How much effort do you focus on building out the pipeline?
It depends on what you’re setting up that pipeline to do. In terms of just installing Pipeline Toolkit and getting the basics, it’s super easy. Building custom applications depends on the difficulty of what you’re trying to make it do, but if I can learn Python and get full studio pipeline working, pretty much anyone can do it.

“By automating parts of your pipeline or your general workflow, you’re freeing artists’ time to create.”

Would you encourage up-and-coming artists to learn Python?
If you’re using NUKE or Maya, Python is the programming language to learn. I’d encourage people to at least have a very basic knowledge. If I had learned Python earlier, it would have saved me a lot of time. I didn’t realize the time I could have saved. I think almost everyone’s had to do a simple but tedious task at some point and thought, ‘a robot should be doing this.’ Learning to code is how you build that robot. By automating parts of your pipeline or your general workflow, you’re freeing artists’ time to create.

What’s a typical day in your life?
I start the morning by looking at my task list, then tackle the biggest problem or the largest new piece of pipeline, or design a tool around a short-term problem and proceed from there. Most of my day is currently spent programming, but I’m also involved with meetings to organize workflow, pipeline and on-set supervision for upcoming TV shows. It's a mixture of pipeline coding and preparing for new shows’ compositing. There’s also normally fried chicken once a week – my current favorite is from a place called Chicken Liquor.

What inspires you creatively?
I’ve found that I’m strongest when responding to other people’s work, not just in visual arts but writing as well. That serves as a sort of springboard for my own ideas. I don’t think artists can live in a vacuum and art, whether music, film or other visual media, is always a reflection of either the world around someone or the influence of someone’s environment.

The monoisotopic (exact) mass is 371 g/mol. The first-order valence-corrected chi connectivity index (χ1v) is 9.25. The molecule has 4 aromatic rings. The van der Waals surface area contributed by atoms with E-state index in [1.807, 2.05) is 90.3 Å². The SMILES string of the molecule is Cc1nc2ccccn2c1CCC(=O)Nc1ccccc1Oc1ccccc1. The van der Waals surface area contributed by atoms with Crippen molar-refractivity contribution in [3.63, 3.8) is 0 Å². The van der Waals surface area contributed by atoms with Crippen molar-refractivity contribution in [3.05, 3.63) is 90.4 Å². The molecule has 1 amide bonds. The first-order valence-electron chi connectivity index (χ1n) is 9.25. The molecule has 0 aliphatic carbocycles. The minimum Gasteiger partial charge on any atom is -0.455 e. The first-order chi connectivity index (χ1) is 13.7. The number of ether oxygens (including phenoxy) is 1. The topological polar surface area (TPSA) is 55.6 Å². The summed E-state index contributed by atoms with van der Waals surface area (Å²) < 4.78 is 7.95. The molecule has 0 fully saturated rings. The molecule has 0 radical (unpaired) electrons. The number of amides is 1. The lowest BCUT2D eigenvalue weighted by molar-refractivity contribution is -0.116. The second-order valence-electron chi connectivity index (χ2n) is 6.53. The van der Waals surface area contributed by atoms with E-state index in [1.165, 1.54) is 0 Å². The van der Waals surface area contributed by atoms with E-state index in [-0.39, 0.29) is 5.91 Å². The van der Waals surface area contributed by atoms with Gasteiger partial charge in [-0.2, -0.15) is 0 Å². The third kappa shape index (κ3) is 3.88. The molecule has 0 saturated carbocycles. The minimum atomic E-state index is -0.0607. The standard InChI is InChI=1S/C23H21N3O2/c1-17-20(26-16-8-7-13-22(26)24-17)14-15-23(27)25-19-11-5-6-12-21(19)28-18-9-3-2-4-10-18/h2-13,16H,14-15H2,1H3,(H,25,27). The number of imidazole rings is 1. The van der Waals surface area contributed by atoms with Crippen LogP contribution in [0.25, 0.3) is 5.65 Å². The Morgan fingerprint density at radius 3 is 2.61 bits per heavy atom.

How do you unwind?
I try to listen to three new albums each week. I grew up listening to metal, rock and some electronic music, but in the last five to six years, I’ve branched out to almost anything. I think virtual reality (VR) and the future of that technology is super interesting too, so I try to keep up to date on it. I also read an awful lot of books, mostly science fiction but not exclusively. And I play guitar, but horribly.

What are your general predictions for VR?
People are only going to be content staring at flat movie screens for so long. I don’t think VR will replace film, but there are logical evolutions to visual media that involve VR or VR might be a stepping stone towards what’s next. It’s tough to predict its level of success because the entry point is so expensive at the moment, but I think it’s fair to say there’s a future for immersive digital content. I don’t know if that’s within 10 years or 100 years, but it’s great fun.

What led you to visual effects?
It started out as a hobby. During university, I had a friend who directed short films and I became his FX guy. I was constantly messing around with software and making things explode in his films. I was also part of an online community called FXhome, which is now HitFilm. While earning a Digital Arts degree, I discovered there was a VFX industry in London. I had naively assumed it was all in Hollywood. I got a job as a runner at a production studio and learned NUKE through FXPHD.com in my spare time. Eventually, I got a job as a roto artist working on “Prince of Persia” and it sort of went from there. I kind of got lucky really.

What’s your advice for someone wanting to get into VFX?
A big part of your daily job is knowing software, but software will only get you so far, so learn technique. Also, work out exactly what you want to do in VFX and then specialize, whether it’s in compositing, editing, animation, modeling, lighting, etc. These are all components of a very large pipeline and its good to know early on that you should focus on one aspect of it rather than trying to be the whole show, because that’s how most big studios work. Try to get involved with global or local VFX communities because you should have an understanding of your prospective employment environment. It can also be helpful to seek out a trainee finder or skillset recruitment program that will place you into a facility.